Facts: Agents of the Executive Branch broke into a psychiatrists office without a warrant for the purpose of obtaining the doctor’s medical records relating to one of his patients, Ellsberg, then under Federal indictment for revealing top secret documents.
- D’s Claims: The defendants claimed that the (1) the break-in was legal under the Fourth Amendment because the President authorized it for reasons of national security; and (2) that even in the absence of such authorization, the national security information available to the defendants at that time led them to the good-faith, reasonable belief that the break-in was legal and justified in the national interest.
- The defendants argued that the courts have begun to carve out an exception to the traditional rule for purely intelligence-gathering searches deemed necessary for the conduct of foreign affairs.
Issue: May an executive officer who has no explicit authority from the president or the attorney general and without a warrant, break into a private office and claim justification based upon an implicit delegation of presidential power to oversee national security?
Holding: No. An executive officer, who has no explicit authority from the president or the attorney general and without a warrant, may not break into a private office and claim justification based upon an implicit delegation of presidential power to oversee national security.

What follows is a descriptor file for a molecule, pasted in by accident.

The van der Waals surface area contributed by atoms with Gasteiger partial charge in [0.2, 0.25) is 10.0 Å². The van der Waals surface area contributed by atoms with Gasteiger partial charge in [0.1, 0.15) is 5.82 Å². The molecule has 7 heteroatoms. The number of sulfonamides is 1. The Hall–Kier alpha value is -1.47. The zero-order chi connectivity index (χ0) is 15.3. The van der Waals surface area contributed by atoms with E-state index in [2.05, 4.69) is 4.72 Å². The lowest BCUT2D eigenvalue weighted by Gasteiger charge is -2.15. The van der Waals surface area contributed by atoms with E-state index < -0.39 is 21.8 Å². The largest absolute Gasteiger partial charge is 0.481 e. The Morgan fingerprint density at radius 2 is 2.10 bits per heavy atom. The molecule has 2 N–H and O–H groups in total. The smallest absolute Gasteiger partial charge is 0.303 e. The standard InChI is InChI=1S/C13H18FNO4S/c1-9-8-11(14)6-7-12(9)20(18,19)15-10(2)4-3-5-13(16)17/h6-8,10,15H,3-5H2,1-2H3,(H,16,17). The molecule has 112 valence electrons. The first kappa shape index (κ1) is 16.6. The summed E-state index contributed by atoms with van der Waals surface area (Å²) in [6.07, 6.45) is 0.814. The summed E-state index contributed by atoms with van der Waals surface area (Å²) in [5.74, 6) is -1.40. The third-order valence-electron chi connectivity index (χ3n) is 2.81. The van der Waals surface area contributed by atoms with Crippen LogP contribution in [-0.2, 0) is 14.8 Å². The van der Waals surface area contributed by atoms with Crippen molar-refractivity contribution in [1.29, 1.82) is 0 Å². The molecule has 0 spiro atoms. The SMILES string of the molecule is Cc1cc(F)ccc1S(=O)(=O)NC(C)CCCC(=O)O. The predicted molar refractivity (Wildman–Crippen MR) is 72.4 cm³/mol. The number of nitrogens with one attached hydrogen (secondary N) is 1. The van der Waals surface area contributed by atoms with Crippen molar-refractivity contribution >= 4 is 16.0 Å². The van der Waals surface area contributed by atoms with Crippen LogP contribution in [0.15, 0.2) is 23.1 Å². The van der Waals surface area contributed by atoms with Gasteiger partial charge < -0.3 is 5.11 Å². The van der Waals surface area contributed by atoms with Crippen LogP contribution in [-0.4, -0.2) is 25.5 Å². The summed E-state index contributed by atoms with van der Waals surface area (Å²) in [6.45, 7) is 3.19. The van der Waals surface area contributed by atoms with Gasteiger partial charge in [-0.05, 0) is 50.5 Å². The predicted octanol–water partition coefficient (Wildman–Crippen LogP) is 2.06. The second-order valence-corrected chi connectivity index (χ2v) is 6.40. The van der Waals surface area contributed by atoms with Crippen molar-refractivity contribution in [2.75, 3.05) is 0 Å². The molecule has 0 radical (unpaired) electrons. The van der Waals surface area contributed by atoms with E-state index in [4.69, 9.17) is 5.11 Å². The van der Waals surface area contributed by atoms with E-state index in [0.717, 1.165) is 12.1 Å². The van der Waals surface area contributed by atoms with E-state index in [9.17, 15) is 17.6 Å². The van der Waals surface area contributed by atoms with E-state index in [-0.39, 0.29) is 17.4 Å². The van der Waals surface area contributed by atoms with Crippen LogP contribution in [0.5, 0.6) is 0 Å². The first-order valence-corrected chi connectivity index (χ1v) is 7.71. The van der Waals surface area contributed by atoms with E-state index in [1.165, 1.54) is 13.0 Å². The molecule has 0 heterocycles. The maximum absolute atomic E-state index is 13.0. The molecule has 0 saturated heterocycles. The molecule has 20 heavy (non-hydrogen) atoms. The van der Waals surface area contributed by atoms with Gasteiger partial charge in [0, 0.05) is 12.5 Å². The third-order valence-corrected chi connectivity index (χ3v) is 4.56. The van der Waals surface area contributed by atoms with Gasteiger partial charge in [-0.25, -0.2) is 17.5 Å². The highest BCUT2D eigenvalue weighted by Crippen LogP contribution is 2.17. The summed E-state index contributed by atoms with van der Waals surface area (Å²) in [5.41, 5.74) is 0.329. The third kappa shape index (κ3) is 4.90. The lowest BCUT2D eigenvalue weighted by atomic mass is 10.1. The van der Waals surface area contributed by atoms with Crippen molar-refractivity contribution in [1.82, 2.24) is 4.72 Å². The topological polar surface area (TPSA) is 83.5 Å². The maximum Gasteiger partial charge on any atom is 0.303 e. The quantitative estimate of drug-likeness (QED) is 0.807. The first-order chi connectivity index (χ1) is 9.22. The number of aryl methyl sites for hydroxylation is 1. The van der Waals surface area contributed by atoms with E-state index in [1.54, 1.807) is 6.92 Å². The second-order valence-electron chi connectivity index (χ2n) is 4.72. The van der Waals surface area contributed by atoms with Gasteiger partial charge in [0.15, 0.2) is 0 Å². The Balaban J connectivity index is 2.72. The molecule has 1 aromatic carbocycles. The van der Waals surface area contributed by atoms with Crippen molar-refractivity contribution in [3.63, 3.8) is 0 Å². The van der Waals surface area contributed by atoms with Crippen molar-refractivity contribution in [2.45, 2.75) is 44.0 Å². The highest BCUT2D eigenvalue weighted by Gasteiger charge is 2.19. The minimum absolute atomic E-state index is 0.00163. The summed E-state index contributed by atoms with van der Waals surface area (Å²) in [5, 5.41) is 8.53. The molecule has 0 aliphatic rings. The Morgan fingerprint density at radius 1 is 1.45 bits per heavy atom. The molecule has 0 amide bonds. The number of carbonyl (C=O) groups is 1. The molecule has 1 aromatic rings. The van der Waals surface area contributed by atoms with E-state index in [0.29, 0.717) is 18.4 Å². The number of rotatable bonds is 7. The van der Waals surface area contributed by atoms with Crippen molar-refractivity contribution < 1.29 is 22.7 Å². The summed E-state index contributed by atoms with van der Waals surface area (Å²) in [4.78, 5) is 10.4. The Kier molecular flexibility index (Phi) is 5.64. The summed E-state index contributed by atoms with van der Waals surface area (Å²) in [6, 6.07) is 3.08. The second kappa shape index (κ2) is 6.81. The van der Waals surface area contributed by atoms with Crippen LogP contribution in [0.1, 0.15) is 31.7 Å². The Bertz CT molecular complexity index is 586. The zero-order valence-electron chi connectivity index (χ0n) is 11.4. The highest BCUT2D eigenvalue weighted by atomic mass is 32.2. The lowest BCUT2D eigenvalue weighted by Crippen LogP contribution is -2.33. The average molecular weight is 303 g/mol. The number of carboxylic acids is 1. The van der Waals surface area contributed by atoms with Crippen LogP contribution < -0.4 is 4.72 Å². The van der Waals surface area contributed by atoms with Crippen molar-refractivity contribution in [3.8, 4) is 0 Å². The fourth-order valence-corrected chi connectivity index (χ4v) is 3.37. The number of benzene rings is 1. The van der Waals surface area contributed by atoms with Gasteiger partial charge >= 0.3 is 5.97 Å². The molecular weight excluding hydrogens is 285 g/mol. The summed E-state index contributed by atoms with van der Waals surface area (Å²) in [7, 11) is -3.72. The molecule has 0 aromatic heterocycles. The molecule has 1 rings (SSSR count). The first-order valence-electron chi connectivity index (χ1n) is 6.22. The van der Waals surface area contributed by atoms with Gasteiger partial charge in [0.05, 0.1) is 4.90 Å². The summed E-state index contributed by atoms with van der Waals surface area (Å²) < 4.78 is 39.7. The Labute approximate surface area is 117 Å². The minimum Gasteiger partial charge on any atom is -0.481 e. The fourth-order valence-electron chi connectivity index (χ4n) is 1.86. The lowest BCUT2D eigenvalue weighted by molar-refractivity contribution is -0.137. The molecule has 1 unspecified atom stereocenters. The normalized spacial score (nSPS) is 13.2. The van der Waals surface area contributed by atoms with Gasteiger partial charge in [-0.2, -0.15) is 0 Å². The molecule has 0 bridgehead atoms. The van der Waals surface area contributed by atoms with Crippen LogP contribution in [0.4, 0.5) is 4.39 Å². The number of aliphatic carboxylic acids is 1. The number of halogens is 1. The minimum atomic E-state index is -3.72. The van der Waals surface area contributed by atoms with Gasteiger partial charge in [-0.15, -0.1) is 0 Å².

- This break in and search was “clearly illegal under the unambiguous mandate of the Fourth Amendment” because no search warrant was obtained”
- 4th Amendment: No right so fundamental should be now, after the long struggle against govt. trespass, be diluted to accommodate conduct of the very type the Amendment was designed to outlaw.
- In regard to D’s argument that President has authority, by reason of his special responsibilities over foreign relations and national defense, to suspend it’s requirement: Govt. must comply w/strict constitutional and statutory limitations on trespassory searches and arrests even when known foreign agents are involved. To hold otherwise, unless exigent circumstances, would be to abandon 4th amendment to whim of exec.
- In regards to argument that the courts have begun to carve out an exception to the traditional rule: Any such foreign intelligence exceptions have been narrowly limited to wiretapping cases – which is a much less intrusive search. (is it really less intrusive – it’s ongoing.) Cannot give the president a blank check to disregard the 4th
- The Court concludes that the President not only lacked the authority to authorize the break-in, but also that he did not in fact give any specific directive to do so.
- Even if the President did have the power, the Court rejects that the President could delegate his alleged power to suspend constitutional rights to non-law enforcement officers.